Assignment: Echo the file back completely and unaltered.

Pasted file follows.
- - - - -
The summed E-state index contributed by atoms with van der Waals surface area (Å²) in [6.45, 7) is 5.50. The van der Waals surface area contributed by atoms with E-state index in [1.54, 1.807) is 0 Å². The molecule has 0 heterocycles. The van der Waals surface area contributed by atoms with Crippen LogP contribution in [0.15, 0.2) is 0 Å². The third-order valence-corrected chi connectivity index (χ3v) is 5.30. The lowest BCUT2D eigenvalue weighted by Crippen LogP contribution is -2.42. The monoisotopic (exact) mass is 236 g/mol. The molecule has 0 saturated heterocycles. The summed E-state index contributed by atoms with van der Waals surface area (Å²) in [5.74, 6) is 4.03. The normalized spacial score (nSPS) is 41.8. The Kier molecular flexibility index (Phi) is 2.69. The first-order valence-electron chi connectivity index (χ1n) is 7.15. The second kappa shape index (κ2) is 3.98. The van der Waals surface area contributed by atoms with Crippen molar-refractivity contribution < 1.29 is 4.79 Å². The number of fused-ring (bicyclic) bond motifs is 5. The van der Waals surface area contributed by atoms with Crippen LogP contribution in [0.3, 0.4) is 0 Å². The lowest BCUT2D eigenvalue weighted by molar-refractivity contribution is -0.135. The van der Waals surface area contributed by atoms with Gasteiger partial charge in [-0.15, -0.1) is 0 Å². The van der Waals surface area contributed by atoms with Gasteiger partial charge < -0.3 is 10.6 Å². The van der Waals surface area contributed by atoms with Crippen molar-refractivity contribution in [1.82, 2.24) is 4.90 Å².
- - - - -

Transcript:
The summed E-state index contributed by atoms with van der Waals surface area (Å²) in [6.45, 7) is 5.50. The van der Waals surface area contributed by atoms with E-state index in [1.54, 1.807) is 0 Å². The molecule has 0 heterocycles. The van der Waals surface area contributed by atoms with Crippen LogP contribution in [0.15, 0.2) is 0 Å². The third-order valence-corrected chi connectivity index (χ3v) is 5.30. The lowest BCUT2D eigenvalue weighted by Crippen LogP contribution is -2.42. The monoisotopic (exact) mass is 236 g/mol. The molecule has 0 saturated heterocycles. The summed E-state index contributed by atoms with van der Waals surface area (Å²) in [5.74, 6) is 4.03. The normalized spacial score (nSPS) is 41.8. The Kier molecular flexibility index (Phi) is 2.69. The first-order valence-electron chi connectivity index (χ1n) is 7.15. The second kappa shape index (κ2) is 3.98. The van der Waals surface area contributed by atoms with Crippen molar-refractivity contribution < 1.29 is 4.79 Å². The number of fused-ring (bicyclic) bond motifs is 5. The van der Waals surface area contributed by atoms with Crippen LogP contribution in [0.3, 0.4) is 0 Å². The lowest BCUT2D eigenvalue weighted by molar-refractivity contribution is -0.135. The van der Waals surface area contributed by atoms with Gasteiger partial charge in [-0.15, -0.1) is 0 Å². The van der Waals surface area contributed by atoms with Gasteiger partial charge < -0.3 is 10.6 Å². The van der Waals surface area contributed by atoms with Crippen molar-refractivity contribution in [1.82, 2.24) is 4.90 Å².